Chief Justice Glenn D. Joyal has been a judge since November 1998. Prior to his appointment as Chief Justice of the Court of Queen’s Bench of Manitoba (now the Court of King’s Bench) in January 2011, Chief Justice Joyal also served as an Associate Chief Justice of that Court and as a judge of the Manitoba Court of Appeal and Manitoba Provincial Court. He has almost 25 years of judicial experience and almost 15 years in positions of court leadership.
Along with the performance of his responsibilities as a Chief Justice, he continues to preside regularly on significant criminal, civil, administrative and constitutional matters in both English and French. He has implemented and continues to oversee a number of important initiatives and foundational reforms in the areas of court modernization and access to justice, particularly as it relates to case flow and scheduling in Criminal, Civil, Child Protection and Family proceedings.
His work in public and private practice was in the area of criminal, constitutional and civil litigation. Chief Justice Joyal pursued his undergraduate and graduate studies at Simon Fraser University, McGill University, University of Paris at the Sorbonne, the University of Manitoba, and Oxford University. He also had extended study sojourns at the Scuola Dante Alighieri in Florence and the Instituto Michelangelo in Venice, where he studied both Italian and Italian civilization.
Since 2009, Chief Justice Joyal has served on the Canadian Judicial Council (CJC) along with Canada’s other federally appointed Chief Justices and Associate Chief Justices. In 2018, he was appointed by Chief Justice Richard Wagner to serve for a three-year term in the position of Vice Chair of the CJC. He was reappointed in 2023 to serve an additional three-year term as Vice-Chair. Following an earlier appointment by former Chief Justice Beverley McLachlin, he also serves on the Judicial Conduct Committee as a senior member. He has also served and/or continues to serve on the CJC’s Executive Committee, the Governance, Public Information and Administration of Justice Committees, the Committee on Efficient Access to Justice in Superior Courts and he chaired for a number of years the CJC’s Superior Courts Trial Forum (a committee of Chief Justices of all of Canada’s trial courts).
In addition to his work on the Canadian Judicial Council, Chief Justice Joyal has served since 2015, as a member of the Steering Committee on Justice Efficiencies and Access to the Justice System. That committee was created in 2003 by the federal government as an independent body with a mandate to examine issues related to justice efficiencies and access to the justice system that are systemic and national in character and that may affect the justice system in a significant way. The Steering Committee includes federal and provincial deputy ministers responsible for justice, representatives from court leadership, the Canadian Bar Association, the Barreau du Québec, a representative from the Canadian Council of Defence Lawyers and representatives from the police community.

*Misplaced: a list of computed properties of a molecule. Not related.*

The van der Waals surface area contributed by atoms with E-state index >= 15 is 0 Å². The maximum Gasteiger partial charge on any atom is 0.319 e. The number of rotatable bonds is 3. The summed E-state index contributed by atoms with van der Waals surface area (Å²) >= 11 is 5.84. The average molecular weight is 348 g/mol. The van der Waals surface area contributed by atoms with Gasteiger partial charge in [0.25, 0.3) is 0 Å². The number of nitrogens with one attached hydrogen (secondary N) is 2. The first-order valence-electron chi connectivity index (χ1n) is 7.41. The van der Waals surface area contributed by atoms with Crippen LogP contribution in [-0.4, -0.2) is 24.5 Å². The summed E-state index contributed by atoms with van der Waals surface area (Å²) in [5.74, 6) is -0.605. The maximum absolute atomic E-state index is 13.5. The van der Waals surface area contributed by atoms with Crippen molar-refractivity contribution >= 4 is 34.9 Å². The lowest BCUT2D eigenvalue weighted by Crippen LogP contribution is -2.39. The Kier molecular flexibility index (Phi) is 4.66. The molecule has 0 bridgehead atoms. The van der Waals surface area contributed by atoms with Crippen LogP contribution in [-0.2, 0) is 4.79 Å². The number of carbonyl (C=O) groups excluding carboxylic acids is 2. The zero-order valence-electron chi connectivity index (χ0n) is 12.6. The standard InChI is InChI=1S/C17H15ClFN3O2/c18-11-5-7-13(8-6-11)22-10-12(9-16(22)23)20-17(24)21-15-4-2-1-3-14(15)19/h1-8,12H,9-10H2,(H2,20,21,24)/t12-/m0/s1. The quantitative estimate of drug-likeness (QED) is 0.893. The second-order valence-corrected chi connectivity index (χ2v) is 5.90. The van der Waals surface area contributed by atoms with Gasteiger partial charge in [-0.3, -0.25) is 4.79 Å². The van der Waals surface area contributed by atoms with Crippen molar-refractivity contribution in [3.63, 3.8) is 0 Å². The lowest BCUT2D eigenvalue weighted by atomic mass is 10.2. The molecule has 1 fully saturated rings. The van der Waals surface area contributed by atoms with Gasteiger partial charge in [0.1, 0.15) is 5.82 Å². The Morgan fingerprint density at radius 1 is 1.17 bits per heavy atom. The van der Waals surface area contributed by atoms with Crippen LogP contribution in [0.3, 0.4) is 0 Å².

Chief Justice Joyal has also been a regular speaker, instructor and facilitator at various national academic and judicial fora. He has also been enthusiastically engaged in institutional outreach with various societal, community groups and First Nations in an effort to increase understanding and provide public information about the role of the judiciary, judicial independence and the rule of law and judicial reconciliation. In his outreach and in the implementation of court policies and practices, Chief Justice Joyal has been an active proponent of the judiciary’s potential role in enhancing a broader representativeness and inclusion in Canada’s justice system. Under his leadership, the Court of Queen’s Bench was one of the first courts in Canada to create a court committee specifically designed to address the TRC’s Calls to Action. Following extensive consultation with the bar and the LGBTQ2 community, the Court of Queen’s Bench was also one of the first courts in Canada to have formally enacted through a Practice Direction, a Gender Inclusive Pronoun policy for all court proceedings and practices.
Chief Justice Joyal is active in community service and has worked with various community organizations and served on Boards whose diversity ranges from the Cercle Molière (Canada’s oldest French-speaking theatre) and the Manitoba Art Council, to St. Mary’s Academy (Chair), St. Paul’s Jesuit High School, Balmoral Hall, the Winnipeg Library Board, the Manitoba Law Foundation and the Winnipeg Foundation Nominating Board. His interests in theatre have extended to the writing of plays that have been both staged and published in English and French.
Chief Justice Joyal is a past member of l’Association des juristes d’expression française du Manitoba.
Chief Justice Joyal is fluent in English, French and Italian.